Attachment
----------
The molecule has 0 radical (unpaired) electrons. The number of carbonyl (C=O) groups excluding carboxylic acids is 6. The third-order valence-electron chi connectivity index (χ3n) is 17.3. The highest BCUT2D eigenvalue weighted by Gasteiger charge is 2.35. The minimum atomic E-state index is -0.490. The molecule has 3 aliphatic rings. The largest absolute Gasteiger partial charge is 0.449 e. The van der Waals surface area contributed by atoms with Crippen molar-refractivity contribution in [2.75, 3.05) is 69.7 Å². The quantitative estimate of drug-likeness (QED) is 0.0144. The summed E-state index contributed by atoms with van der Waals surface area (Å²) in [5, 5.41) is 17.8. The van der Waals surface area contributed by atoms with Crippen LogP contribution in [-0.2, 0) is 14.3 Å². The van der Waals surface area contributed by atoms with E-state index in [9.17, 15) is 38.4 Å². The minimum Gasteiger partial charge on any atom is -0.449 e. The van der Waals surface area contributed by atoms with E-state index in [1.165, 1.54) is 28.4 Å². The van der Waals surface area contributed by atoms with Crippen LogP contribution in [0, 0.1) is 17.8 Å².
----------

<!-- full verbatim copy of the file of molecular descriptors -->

The molecule has 0 radical (unpaired) electrons. The number of carbonyl (C=O) groups excluding carboxylic acids is 6. The third-order valence-electron chi connectivity index (χ3n) is 17.3. The highest BCUT2D eigenvalue weighted by Gasteiger charge is 2.35. The minimum atomic E-state index is -0.490. The molecule has 3 aliphatic rings. The largest absolute Gasteiger partial charge is 0.449 e. The van der Waals surface area contributed by atoms with Crippen molar-refractivity contribution in [2.75, 3.05) is 69.7 Å². The quantitative estimate of drug-likeness (QED) is 0.0144. The summed E-state index contributed by atoms with van der Waals surface area (Å²) in [5, 5.41) is 17.8. The van der Waals surface area contributed by atoms with Crippen LogP contribution in [-0.2, 0) is 14.3 Å². The van der Waals surface area contributed by atoms with E-state index in [9.17, 15) is 38.4 Å². The minimum Gasteiger partial charge on any atom is -0.449 e. The van der Waals surface area contributed by atoms with E-state index in [1.165, 1.54) is 28.4 Å². The van der Waals surface area contributed by atoms with Crippen LogP contribution in [0, 0.1) is 17.8 Å².